The provisions so far announced for the government's Bill of Rights will put the UK on a collision course with the rule of law, the Law Society said this morning.
'The erosion of accountability trumpeted by the justice secretary signals a deepening of the government’s disregard for the checks and balances that underpin the rule of law,' Society president I. Stephanie Boyce said in response to the announcement. 'The bill will create an acceptable class of human rights abuses in the United Kingdom – by introducing a bar on claims deemed not to cause "significant disadvantage".'
This would amount to 'a lurch backwards for British justice', Boyce said. 'Authorities may begin to consider some rights violations as acceptable, because these could no longer be challenged under the Bill of Rights despite being against the law.'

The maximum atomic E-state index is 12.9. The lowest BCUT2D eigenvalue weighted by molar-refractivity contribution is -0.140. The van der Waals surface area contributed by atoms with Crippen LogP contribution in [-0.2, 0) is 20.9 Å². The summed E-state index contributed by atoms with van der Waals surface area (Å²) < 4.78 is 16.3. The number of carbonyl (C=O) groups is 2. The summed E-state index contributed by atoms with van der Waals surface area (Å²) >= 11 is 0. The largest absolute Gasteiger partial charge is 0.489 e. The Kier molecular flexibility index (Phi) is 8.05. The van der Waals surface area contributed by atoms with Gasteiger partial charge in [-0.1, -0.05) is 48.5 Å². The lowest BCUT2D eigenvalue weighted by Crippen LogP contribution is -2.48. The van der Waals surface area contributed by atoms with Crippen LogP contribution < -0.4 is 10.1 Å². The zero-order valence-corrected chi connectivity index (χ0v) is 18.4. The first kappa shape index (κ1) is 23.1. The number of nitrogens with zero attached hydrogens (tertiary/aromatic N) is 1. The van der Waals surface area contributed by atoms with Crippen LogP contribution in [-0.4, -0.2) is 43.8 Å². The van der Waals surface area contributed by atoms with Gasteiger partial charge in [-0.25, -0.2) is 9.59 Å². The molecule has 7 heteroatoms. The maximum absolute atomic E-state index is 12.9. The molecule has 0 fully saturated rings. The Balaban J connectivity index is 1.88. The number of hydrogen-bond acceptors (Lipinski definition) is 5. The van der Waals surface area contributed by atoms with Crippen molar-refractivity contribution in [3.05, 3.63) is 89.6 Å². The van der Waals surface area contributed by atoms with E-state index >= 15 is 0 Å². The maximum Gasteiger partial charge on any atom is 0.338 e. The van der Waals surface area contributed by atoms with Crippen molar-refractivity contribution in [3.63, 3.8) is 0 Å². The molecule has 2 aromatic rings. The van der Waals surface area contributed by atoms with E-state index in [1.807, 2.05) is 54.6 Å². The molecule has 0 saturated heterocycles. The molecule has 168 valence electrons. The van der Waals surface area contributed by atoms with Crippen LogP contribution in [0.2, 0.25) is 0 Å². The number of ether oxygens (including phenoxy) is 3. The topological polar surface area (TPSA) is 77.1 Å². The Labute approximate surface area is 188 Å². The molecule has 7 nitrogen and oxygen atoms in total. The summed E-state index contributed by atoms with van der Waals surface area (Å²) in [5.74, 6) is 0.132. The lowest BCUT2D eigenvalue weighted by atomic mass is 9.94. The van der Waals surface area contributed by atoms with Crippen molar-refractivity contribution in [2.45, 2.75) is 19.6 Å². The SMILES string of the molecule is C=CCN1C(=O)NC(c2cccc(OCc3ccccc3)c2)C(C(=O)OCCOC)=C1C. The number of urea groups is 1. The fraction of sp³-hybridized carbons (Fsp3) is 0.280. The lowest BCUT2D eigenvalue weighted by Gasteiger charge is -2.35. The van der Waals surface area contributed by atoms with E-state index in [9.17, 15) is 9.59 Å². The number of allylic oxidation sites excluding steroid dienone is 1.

The Society was not the only body to condemn the measure ahead of publication. In a statement campaign group Amnesty International described the bill as 'a giant leap backwards for the rights of ordinary people'.
Sacha Deshmukh, chief executive, Amnesty International UK, said: 'Ripping up the Human Rights Act means the public is being stripped of its most powerful tool to challenge wrongdoing by the government and other public bodies. This is not about tinkering with rights, it’s about removing them.'
Meanwhile Sophie Kemp, partner and head of public law at London firm Kingsley Napley, said: 'Calling Dominic Raab’s proposals a "Bill of Rights" is another Orwellian turn from this government. It is, in fact, a worrying "Bill of Restrictions".'
Bruno Min, legal director of Fair Trials, said: 'The Bill of Rights threatens the rights and freedoms of everyone, and it must be stopped at all costs.'
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